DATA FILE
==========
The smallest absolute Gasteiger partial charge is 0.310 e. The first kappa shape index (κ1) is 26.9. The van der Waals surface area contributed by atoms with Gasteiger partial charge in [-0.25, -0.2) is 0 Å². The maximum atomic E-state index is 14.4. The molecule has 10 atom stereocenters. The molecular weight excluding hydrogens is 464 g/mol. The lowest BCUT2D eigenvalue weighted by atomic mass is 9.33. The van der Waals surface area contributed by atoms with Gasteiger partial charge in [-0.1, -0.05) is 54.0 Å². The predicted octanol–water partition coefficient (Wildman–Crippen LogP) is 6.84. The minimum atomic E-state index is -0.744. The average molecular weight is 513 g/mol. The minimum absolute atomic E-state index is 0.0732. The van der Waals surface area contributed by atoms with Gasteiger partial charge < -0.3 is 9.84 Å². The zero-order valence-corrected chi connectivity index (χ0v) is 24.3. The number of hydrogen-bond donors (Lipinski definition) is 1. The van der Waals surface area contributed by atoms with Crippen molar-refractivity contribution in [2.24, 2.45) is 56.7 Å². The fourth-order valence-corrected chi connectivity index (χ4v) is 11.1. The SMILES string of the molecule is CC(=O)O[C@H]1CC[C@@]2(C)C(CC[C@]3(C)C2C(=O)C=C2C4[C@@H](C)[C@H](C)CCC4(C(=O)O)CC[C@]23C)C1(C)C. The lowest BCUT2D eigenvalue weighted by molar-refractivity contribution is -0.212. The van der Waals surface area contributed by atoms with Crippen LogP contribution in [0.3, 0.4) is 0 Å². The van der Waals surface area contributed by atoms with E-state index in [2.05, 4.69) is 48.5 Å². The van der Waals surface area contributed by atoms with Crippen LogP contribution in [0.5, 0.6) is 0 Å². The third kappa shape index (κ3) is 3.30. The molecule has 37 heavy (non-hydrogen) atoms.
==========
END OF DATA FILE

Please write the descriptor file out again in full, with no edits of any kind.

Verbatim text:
The smallest absolute Gasteiger partial charge is 0.310 e. The first kappa shape index (κ1) is 26.9. The van der Waals surface area contributed by atoms with Gasteiger partial charge in [-0.25, -0.2) is 0 Å². The maximum atomic E-state index is 14.4. The molecule has 10 atom stereocenters. The molecular weight excluding hydrogens is 464 g/mol. The lowest BCUT2D eigenvalue weighted by atomic mass is 9.33. The van der Waals surface area contributed by atoms with Gasteiger partial charge in [-0.1, -0.05) is 54.0 Å². The predicted octanol–water partition coefficient (Wildman–Crippen LogP) is 6.84. The minimum atomic E-state index is -0.744. The average molecular weight is 513 g/mol. The minimum absolute atomic E-state index is 0.0732. The van der Waals surface area contributed by atoms with Gasteiger partial charge < -0.3 is 9.84 Å². The zero-order valence-corrected chi connectivity index (χ0v) is 24.3. The number of hydrogen-bond donors (Lipinski definition) is 1. The van der Waals surface area contributed by atoms with Crippen molar-refractivity contribution in [2.24, 2.45) is 56.7 Å². The fourth-order valence-corrected chi connectivity index (χ4v) is 11.1. The SMILES string of the molecule is CC(=O)O[C@H]1CC[C@@]2(C)C(CC[C@]3(C)C2C(=O)C=C2C4[C@@H](C)[C@H](C)CCC4(C(=O)O)CC[C@]23C)C1(C)C. The lowest BCUT2D eigenvalue weighted by molar-refractivity contribution is -0.212. The van der Waals surface area contributed by atoms with Crippen LogP contribution in [0.3, 0.4) is 0 Å². The van der Waals surface area contributed by atoms with E-state index in [2.05, 4.69) is 48.5 Å². The van der Waals surface area contributed by atoms with Crippen LogP contribution in [0.5, 0.6) is 0 Å². The third kappa shape index (κ3) is 3.30. The molecule has 37 heavy (non-hydrogen) atoms.